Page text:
Devil in disguise
One baker's tortuous odyssey to mastering angel food cake
A finished dish of the Charlotte J. Crocker Angel No-Fool cake. (Bill Hogan/ Chicago Tribune / June 16, 2011)
It looks so innocent, and it tastes so heavenly, and it is such a demon — the baking equivalent of those cute little kids in the movies who turn out to be Satan.
The first demonic truth: Angel food bliss cannot be achieved unless the cake is baked from scratch. Today's box mixes and most bakery versions are pale pretenders, which many bakers understandably fall back on after they've washed their hands of angel food disasters, and which are the reason a lot of people don't like angel food cake to begin with.
Of course I sound bitter. My own experience with this cake comes with a lesson for any baker foolish enough to ask her beloved what cake he wants her to make for his birthday.
The lesson being: If you're going to the trouble of baking someone a cake, just bake something you're good at. Or something with chocolate. Anything with chocolate invariably fools your audience into thinking you've suffered for your craft.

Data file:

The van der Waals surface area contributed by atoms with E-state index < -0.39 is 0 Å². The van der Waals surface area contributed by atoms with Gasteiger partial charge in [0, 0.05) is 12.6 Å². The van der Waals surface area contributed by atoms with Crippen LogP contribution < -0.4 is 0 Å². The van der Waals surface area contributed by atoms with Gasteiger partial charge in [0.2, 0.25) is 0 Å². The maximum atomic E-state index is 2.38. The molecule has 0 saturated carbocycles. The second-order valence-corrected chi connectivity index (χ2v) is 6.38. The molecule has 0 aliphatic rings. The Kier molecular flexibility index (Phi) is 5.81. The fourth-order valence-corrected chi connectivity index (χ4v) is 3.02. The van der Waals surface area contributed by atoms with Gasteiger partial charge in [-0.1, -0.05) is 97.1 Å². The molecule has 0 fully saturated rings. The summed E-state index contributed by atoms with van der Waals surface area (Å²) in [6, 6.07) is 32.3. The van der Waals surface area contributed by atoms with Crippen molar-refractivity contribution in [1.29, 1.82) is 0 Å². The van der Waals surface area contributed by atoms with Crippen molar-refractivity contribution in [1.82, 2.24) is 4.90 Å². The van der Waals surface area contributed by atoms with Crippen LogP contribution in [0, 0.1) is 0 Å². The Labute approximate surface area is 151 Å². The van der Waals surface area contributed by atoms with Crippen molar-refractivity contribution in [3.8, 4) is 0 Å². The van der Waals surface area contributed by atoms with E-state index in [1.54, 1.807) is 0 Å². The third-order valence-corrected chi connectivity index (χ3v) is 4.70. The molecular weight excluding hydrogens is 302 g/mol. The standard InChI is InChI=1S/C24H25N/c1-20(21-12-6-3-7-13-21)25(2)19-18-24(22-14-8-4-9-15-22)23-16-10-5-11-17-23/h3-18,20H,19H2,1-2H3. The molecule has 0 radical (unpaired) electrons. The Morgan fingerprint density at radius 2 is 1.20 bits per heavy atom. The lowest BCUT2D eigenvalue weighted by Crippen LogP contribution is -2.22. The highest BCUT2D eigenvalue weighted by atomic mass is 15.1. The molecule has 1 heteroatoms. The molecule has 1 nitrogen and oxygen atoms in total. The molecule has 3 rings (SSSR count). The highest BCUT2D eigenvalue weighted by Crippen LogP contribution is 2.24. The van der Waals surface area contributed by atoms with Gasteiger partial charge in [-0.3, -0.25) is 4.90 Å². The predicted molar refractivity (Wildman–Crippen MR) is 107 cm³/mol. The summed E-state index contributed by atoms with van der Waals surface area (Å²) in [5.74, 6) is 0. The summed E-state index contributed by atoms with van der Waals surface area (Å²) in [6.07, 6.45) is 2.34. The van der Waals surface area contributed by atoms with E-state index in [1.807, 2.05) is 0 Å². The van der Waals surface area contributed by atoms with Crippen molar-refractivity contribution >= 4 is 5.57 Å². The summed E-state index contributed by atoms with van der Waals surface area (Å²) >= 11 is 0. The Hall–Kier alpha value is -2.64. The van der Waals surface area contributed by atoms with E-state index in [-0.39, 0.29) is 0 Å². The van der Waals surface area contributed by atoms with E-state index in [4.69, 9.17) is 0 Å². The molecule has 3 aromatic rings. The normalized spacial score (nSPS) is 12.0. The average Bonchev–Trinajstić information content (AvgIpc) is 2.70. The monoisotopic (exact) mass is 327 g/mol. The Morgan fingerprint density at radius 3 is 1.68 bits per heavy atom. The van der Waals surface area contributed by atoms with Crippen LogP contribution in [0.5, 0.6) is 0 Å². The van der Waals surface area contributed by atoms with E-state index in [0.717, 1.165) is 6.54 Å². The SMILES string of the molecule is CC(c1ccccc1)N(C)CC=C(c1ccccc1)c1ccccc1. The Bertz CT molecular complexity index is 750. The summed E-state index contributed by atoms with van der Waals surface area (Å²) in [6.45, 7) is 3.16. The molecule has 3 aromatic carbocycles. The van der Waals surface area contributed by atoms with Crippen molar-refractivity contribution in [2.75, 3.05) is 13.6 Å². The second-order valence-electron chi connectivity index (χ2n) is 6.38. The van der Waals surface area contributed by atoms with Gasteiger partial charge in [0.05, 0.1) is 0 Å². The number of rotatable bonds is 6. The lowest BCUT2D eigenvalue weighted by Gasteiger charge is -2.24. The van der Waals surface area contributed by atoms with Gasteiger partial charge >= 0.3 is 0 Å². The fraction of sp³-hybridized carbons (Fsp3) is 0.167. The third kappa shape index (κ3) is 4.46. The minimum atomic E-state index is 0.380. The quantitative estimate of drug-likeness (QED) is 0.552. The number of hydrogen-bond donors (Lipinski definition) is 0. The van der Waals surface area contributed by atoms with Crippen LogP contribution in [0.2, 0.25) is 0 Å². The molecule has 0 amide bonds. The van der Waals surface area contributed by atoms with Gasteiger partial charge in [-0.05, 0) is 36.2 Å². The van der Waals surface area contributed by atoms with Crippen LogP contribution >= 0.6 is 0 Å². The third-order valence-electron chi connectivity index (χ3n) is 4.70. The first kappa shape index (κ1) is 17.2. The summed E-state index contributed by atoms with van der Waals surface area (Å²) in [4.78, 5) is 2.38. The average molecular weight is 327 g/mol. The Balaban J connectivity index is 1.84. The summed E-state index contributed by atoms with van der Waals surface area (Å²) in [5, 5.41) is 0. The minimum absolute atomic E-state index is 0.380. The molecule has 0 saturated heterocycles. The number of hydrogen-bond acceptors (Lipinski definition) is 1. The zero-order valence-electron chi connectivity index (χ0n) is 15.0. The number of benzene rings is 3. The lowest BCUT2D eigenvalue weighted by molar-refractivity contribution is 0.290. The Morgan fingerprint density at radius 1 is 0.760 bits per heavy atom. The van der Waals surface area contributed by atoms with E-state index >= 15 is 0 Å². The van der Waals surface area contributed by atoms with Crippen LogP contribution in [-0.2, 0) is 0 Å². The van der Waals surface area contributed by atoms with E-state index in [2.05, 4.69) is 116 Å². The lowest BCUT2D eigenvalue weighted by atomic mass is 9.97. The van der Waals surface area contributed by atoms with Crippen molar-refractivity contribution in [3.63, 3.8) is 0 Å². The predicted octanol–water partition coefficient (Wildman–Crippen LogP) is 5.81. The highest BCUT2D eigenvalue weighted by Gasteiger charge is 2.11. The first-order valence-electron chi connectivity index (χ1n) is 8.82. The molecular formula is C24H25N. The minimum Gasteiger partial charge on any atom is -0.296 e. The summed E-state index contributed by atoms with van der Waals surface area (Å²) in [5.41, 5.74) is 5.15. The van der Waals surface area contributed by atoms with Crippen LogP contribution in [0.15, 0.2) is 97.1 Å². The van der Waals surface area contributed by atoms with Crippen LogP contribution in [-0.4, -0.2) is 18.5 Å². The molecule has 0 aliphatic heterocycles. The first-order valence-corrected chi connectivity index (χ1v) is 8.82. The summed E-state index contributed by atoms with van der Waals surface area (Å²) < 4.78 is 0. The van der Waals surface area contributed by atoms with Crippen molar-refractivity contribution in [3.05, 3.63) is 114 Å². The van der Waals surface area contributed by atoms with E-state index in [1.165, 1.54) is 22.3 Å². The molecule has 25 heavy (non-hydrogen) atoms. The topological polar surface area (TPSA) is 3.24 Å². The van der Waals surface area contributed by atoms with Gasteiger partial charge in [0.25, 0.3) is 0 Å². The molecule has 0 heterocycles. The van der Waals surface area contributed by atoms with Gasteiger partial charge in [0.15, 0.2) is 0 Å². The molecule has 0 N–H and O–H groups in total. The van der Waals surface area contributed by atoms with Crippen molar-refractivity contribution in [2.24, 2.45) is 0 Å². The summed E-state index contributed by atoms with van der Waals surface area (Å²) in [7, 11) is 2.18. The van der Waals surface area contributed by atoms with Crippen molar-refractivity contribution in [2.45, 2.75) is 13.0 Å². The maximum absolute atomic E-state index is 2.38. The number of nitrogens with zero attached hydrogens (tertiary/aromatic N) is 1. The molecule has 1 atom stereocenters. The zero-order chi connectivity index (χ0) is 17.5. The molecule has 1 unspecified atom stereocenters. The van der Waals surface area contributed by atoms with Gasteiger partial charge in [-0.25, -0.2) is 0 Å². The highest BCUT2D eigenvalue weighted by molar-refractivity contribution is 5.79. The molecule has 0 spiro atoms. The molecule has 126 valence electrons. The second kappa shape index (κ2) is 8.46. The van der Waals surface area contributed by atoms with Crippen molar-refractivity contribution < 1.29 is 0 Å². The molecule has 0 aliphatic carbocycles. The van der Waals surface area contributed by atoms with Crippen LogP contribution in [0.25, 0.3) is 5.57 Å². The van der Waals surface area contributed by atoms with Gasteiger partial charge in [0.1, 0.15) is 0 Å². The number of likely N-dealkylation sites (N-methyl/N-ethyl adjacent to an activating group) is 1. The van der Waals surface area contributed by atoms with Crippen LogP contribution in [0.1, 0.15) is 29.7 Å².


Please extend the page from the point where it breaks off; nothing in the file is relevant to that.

The angel food cake, on the contrary, looks easy and people think you have been coasting. (Note: Writer has just left the room to scream.)
OK, I'm back. In my case, the lesson was learned too late. Sadly, the gentleman topped the angel food request with this nugget: "My mother used to bake it for my birthday every year."
I shuddered when I heard this. Now I had to compete with his mother.
As an experienced home baker, I was well aware of the travails of this cake: It rises (and falls, oh, yeah) on the expertise of beating 12 egg whites into submission, with some help from cream of tartar. There's no butter. No oil. No baking powder. (And God knows there's no chocolate.) In other words: There is no safety net.
The beaten whites give this cake its lift, its fine crumb and — dieters, rejoice — its low fat and calorie content. The flavor of a well-made angel food cake is indeed heavenly — it's Mozart instead of Muzak — especially with whipped cream frosting and fruit.
But I am getting ahead of myself. The road to nirvana is riddled with trashed tube pans. (For those who are scoffing, who mastered this monster from the get-go, it's a good idea to stop here, grab a cup of empathy and go make your puff pastry from scratch. I have nothing to offer you.)